Submitted by: The Two Sides Team July 22, 2014
In a couple of years from now, walls might be made – quite surprisingly – from shredded paper.
In a couple of years from now, walls might be made – quite surprisingly – from shredded paper, according to a new study conducted by Nottingham Trent University in the UK.
A newly-developed paper-based rigid composite is fire-resistant and just as strong as medium-density fibreboard (MDF), claim architecture and design specialists Dr Anton Ianakiev and Dr Anthony Crabbe. The material is made from a mixture of long strands of shredded paper and a sodium silicate gluing agent, which protects against flame and moisture.
The ratio of 80% paper and 20% sodium silicate is compressed under high pressures at 90°C. Apart from being quick to manufacture, the new composite can be moulded into various shapes.
'It's very important that the materials of tomorrow are designed to be as sustainable as possible,' notes Dr Ianakiev, a senior lecturer in civil engineering. He argues that shredded paper is widely available and could therefore become 'a viable construction material at a potentially low cost'.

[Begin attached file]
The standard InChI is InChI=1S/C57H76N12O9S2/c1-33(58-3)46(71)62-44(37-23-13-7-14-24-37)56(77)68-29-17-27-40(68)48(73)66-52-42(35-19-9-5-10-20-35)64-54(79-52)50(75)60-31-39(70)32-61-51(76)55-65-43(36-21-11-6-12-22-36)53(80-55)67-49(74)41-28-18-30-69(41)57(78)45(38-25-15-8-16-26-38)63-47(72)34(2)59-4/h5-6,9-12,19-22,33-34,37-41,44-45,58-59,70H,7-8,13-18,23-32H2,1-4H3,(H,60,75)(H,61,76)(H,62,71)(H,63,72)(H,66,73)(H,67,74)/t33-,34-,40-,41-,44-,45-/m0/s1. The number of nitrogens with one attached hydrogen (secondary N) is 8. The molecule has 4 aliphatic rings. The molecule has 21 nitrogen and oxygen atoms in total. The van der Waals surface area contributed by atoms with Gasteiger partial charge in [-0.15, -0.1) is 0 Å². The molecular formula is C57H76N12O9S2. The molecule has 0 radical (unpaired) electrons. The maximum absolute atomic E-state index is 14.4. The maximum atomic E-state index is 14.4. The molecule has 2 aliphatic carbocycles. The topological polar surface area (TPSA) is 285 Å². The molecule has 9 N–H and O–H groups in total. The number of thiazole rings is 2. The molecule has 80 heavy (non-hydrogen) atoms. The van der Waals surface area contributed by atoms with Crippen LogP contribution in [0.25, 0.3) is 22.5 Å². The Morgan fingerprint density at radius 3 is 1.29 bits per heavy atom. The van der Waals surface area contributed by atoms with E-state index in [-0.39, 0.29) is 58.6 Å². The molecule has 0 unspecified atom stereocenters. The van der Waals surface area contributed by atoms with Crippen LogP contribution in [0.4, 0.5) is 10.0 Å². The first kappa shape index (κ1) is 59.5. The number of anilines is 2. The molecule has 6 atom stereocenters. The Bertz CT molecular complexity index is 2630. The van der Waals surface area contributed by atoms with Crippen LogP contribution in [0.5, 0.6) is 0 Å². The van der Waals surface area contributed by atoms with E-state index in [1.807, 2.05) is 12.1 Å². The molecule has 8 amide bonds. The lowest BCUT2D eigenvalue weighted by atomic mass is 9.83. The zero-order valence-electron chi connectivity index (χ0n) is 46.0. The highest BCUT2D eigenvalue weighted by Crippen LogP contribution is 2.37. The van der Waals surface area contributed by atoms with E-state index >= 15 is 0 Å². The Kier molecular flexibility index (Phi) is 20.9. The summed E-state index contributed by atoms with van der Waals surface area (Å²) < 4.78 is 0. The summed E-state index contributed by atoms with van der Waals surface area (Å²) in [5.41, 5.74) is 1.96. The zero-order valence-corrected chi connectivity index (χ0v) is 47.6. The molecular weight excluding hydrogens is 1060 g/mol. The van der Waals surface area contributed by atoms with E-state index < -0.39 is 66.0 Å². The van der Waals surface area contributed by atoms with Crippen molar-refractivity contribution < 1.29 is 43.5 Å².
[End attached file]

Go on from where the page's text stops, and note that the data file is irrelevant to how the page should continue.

The researchers are confident that the innovation will prove 'very appealing to the construction industry'. Project assistant Hooi Cheah adds: 'Recycled waste paper really could become an important future material for the construction industry as it is a more sustainable way of reprocessing waste paper than recycling it.'
For more information, visit: www.ntu.ac.uk